In the pooled population, the 8.5% ORR comprised an 8.5% partial response (PR) rate; 40.7% and 50.8% of patients had stable disease (SD) and progressive disease (PD), respectively. In the group of patients who received 3 or more prior lines of therapy in the advanced setting (n = 33), the ORR comprised a 15.2% PR rate; there was a 45.5% SD rate and a 39.4% PD rate. Finally, in those who did not receive prior targeted therapy (n = 14), a 21.4% ORR was reported, along with a 21.4% PR rate, a 57.1% SD rate, and a 21.4% PD rate.
Additionally, tumor shrinkage was observed in 45.8% of patients (n = 27/59).
In those with ESR1 status (n = 58), findings showed that the CBR with amcenestrant was similar in both the ESR1 wild-type and ESR1-mutant populations at 36.7% and 32.1%, respectively. Investigators noted that the activity in subset populations by prior treatments showed comparable results.
In those with an ESR1 mutation at baseline in cfDNA (n = 30), those treated with amcenestrant achieved clinical benefit, including in tumors with resilient D538G (62.5%) and Y537S (37.5%). In patients with available data at baseline and at day 28 of cycle 2 (ddPCR, n = 31), 93% of ESR1-mutated patients showed decreases in allele frequency for at least 1 mutation during amcenestrant treatment. Amcenestrant diminished most ESR1 mutations at day 28 of cycle 2, for patients who achieved a clinical benefit and those who did not, including known resilient alleles D538G and Y537S; some mutations were completely cleared.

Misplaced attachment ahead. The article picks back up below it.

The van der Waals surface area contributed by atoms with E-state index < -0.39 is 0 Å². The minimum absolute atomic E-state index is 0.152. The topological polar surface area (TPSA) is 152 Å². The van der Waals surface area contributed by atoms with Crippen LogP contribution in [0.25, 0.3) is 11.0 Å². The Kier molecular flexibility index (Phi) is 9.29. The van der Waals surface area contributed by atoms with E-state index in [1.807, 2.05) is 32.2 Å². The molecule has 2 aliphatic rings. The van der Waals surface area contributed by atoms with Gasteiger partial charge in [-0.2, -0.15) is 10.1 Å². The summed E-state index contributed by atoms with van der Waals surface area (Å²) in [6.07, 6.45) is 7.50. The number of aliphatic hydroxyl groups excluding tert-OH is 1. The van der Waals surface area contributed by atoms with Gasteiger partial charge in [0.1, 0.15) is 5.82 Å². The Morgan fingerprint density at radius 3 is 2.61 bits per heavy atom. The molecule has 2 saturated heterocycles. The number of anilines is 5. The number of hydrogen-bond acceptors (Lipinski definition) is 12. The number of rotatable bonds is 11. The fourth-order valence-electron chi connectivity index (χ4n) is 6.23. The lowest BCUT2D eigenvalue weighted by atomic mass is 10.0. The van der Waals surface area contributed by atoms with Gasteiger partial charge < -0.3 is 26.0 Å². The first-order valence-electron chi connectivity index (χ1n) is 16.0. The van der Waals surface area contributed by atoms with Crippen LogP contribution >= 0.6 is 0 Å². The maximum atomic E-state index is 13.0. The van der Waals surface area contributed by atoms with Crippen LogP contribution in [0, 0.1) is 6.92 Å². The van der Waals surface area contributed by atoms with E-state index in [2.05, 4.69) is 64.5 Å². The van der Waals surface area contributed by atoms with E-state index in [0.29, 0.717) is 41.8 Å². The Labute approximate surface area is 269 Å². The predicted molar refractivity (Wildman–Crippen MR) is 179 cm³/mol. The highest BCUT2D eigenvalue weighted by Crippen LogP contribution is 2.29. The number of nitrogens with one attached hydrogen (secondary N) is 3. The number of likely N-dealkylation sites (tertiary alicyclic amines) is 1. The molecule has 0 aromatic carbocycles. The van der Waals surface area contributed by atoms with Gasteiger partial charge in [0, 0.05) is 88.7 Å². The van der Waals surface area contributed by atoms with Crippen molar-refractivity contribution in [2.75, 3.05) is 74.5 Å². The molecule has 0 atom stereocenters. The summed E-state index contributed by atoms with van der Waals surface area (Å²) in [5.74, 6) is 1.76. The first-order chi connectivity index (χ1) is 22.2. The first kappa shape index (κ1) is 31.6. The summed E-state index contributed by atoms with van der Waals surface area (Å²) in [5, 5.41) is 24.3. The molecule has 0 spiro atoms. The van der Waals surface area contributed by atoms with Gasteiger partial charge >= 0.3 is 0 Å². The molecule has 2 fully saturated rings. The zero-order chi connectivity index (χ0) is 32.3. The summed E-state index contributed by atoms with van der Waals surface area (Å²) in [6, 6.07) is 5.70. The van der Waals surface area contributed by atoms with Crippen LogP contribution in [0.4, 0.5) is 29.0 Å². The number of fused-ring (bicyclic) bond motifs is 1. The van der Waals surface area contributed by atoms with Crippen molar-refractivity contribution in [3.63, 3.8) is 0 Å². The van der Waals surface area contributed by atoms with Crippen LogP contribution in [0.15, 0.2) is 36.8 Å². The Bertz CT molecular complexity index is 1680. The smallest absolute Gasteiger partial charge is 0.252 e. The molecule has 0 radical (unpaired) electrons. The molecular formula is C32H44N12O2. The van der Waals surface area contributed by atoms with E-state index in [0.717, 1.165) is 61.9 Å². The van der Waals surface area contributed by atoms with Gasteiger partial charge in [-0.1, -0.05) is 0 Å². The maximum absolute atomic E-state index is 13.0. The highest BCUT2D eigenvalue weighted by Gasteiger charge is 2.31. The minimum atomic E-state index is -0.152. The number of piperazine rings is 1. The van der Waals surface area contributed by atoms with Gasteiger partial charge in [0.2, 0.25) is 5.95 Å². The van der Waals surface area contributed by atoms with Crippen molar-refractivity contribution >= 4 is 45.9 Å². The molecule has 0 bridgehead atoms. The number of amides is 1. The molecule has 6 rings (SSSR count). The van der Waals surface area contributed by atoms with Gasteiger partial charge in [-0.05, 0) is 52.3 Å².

In the 44 patients with available data at baseline and at the end of treatment, good control of ESR1 mutations was observed at end of treatment with no new on-target mutations in those who originally achieved clinical benefit. A decrease/clearance of some mutations, which include D538G and Y537S, was also observed. The main drivers of resistance appear to be mechanisms other than ESR1 mutations.
Data also showed that amcenestrant elicited clinical benefit in patients independent of ESR1 mutation status. Moreover, investigators noted that mechanisms other than ESR1 mutations seemingly drive resistance to amcenestrant in heavily pretreated patients.